2. When the CRT asks ECM? press NO.   When it asks BCM? press YES.
     
  3. When it asks BCM Data? press NO.  When it asks BCM Input? press YES.
     
  4. On the BCM Input screen start pressing the YES button to scroll through the BCM inputs until you come to C/C Brake - BI71.  It should read HI.   Press the brake pedal and it should go LO while the pedal is pressed.
     
  5. Press YES again to view C/C ON-OFF - BI75.   It should read HI when the cruise is on, (the headlight switch cruise button is illuminated), and LO when you turn the cruise off.
     
  6. Press YES again to view  C/C SET/CO - BI76.   It should read LO.  Press the button on the end of the stalk and it should go HI.
     
  7. Press YES again to view C/C RES/AC - BI77.   It should read LO. Press the resume button on the front of the stalk and it should go HI.

 

Do all the inputs react as described above?

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Ronnie:

 

Thank you. I am working on a house project currently, but I will try the steps listed and report back to the forum tonight or tomorrow morning. When I said "GM tech" diagnostics I meant the directions from your web site about using the climate control section to enter the diagnostics for GM mechanics. 

 

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Well the house project took longer than expected but I ran the Reatta through the tests tonight.

 

Codes: History B 671 and History C 553

The first is a Servo Position Sensor Circuit Problem (Cruise) I did remove the cruise control servo to run the electrical tests and the vacuum tests. I think I reinstalled it correctly. Fairly simple install.

The second is CRTC Memory Reset Indicator

 

Step 4: C/C Brake - BI71. reads LO not HI. Then when brake pedal is pressed it does not change, it stays on LO.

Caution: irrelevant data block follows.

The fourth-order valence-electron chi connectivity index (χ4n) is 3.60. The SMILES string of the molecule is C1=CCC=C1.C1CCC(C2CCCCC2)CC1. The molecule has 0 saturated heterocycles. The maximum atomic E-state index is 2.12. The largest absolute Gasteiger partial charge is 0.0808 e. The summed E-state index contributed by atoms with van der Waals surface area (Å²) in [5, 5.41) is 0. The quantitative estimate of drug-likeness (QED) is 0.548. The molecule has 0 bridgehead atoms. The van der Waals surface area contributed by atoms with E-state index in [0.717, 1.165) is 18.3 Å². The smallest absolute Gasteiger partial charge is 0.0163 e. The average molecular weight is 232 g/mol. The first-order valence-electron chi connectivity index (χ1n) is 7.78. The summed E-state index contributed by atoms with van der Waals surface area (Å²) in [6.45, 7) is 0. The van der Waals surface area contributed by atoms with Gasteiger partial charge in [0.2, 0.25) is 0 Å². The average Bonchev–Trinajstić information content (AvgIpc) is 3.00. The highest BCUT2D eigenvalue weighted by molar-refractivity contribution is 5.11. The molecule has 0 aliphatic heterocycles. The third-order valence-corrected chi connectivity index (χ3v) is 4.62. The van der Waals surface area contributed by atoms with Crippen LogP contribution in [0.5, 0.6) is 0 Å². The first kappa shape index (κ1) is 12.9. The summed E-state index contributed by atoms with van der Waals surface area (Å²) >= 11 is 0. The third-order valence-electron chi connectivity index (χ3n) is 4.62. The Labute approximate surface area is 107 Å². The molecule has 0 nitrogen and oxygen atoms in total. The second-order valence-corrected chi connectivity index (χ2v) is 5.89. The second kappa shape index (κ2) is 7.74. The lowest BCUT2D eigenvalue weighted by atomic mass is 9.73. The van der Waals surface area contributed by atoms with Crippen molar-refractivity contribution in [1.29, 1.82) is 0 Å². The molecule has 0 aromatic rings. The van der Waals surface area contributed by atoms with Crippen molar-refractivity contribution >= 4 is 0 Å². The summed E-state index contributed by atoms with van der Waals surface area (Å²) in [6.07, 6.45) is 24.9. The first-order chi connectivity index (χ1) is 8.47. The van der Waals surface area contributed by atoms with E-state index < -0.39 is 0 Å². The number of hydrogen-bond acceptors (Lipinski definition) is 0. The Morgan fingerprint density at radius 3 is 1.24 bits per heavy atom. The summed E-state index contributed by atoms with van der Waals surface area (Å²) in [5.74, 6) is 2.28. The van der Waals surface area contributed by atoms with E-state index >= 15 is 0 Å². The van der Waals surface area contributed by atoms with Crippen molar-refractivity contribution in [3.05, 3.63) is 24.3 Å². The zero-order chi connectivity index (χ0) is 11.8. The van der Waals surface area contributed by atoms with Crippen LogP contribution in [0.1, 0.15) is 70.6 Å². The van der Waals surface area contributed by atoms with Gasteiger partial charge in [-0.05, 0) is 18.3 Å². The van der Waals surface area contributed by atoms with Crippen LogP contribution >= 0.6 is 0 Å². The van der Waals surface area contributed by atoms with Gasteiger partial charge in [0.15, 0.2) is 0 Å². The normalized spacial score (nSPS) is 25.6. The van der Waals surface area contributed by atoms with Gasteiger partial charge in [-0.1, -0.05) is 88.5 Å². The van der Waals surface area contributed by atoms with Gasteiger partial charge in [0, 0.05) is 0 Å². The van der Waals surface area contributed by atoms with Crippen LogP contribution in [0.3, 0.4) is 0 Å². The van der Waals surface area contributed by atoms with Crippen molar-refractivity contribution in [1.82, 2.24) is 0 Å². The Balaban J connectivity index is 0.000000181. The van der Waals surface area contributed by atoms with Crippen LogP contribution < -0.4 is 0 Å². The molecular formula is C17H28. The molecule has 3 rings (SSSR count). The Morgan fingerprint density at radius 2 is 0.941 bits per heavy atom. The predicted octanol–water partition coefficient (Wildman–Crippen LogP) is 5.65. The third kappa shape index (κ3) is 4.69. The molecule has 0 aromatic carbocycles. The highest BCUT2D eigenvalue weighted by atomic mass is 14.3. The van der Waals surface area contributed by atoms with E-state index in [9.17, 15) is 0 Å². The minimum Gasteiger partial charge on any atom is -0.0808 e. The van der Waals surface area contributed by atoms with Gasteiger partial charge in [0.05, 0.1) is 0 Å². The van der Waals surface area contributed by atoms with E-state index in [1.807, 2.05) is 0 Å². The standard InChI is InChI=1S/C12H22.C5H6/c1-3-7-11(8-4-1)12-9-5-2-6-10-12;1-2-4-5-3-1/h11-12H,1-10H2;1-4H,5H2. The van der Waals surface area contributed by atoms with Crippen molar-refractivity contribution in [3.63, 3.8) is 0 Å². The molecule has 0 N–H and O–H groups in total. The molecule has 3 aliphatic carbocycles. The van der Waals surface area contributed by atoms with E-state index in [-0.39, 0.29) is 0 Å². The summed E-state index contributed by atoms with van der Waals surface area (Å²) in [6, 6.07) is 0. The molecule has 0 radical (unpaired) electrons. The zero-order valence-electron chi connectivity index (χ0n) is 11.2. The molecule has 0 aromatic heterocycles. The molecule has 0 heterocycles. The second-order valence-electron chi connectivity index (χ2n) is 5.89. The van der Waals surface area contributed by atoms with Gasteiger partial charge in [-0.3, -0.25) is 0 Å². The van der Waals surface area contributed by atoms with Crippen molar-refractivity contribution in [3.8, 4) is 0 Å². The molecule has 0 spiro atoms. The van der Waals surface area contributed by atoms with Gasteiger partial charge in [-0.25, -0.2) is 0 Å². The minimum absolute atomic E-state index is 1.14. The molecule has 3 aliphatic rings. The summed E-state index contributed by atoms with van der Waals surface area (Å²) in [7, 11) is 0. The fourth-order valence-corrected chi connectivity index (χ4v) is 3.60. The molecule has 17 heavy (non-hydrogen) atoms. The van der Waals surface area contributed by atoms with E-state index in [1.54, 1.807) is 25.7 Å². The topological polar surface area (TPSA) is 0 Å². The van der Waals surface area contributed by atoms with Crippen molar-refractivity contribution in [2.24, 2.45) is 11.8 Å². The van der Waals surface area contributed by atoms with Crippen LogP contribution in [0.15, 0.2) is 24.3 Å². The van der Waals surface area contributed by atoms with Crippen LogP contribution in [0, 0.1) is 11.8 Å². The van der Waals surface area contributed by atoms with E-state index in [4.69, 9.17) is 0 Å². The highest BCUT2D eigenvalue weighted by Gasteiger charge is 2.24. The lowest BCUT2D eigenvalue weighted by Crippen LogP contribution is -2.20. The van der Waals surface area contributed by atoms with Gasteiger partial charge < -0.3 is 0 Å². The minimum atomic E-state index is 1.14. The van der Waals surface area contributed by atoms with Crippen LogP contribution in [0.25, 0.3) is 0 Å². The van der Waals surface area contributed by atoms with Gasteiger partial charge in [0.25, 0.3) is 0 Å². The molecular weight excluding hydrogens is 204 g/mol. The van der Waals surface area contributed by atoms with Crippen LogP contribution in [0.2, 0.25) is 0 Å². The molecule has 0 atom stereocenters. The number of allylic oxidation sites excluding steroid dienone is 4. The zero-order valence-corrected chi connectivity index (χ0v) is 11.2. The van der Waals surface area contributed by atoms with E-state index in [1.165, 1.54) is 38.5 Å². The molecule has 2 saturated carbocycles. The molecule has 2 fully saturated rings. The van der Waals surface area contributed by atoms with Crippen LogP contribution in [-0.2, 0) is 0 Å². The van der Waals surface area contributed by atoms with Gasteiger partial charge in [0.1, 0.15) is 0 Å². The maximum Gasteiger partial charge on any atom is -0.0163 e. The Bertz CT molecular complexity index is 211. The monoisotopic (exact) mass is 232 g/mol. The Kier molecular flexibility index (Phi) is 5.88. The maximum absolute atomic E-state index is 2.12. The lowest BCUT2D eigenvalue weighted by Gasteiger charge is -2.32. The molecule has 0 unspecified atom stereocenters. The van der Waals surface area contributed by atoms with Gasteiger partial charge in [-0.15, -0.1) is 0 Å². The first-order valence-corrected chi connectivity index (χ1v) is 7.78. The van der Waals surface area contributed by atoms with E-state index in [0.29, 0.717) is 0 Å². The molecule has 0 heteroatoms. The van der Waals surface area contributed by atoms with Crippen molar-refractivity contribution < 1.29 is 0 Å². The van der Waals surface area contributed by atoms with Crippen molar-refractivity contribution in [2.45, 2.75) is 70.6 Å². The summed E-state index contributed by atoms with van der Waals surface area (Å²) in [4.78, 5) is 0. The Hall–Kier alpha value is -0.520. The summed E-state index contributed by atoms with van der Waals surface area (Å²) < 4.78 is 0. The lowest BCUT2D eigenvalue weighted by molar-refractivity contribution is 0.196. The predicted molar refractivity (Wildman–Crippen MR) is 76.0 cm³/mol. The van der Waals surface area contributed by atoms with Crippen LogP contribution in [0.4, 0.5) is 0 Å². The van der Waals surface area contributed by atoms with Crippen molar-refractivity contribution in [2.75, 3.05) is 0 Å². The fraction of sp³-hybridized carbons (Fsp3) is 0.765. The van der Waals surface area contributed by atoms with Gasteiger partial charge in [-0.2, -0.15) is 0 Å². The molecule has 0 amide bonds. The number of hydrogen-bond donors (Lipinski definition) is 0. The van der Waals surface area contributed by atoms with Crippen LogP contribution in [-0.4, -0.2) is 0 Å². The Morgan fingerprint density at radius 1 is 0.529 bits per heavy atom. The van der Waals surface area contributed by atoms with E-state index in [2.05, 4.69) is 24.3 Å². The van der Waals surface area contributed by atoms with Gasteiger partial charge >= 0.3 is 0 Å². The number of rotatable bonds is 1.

Step 5: C/C ON-OFF BI75 it does read HI. And then goes to LO when cruise switch is turned off.

 

Step 6: C/C SET/CO BI76 it does read LO. Pressing the end of stalk button and it stays on LO, does not go to HI as it should

 

Step 7: C/C RES/AC BI77 it does read LO. When the resume button is pressed it stays on LO, does not go to HI as it should.

 

So, I will have to admit I do not know what all of this indicates, but perhaps at least there is a problem with the stalk controls??

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2 hours ago, Tim Reatta said:

Codes: History B 671 and History C 553

The first is a Servo Position Sensor Circuit Problem (Cruise) I did remove the cruise control servo to run the electrical tests and the vacuum tests. I think I reinstalled it correctly. Fairly simple install.

The second is CRTC Memory Reset Indicator

The code B671 may go away when you correct the problem in Step 4 below. Don't worry about the code 553 in history.

 

Step 4: C/C Brake - BI71. reads LO not HI. Then when brake pedal is pressed it does not change, it stays on LO.

I'm thinking this is probably the reason your cruise control isn't working. The BCM thinks you have your foot on the brake. You might have other problems too but this must be corrected before you go any further. Either you have a bad switch, a switch that is out of adjustment or the wrong switch. It could be the wiring but not likely.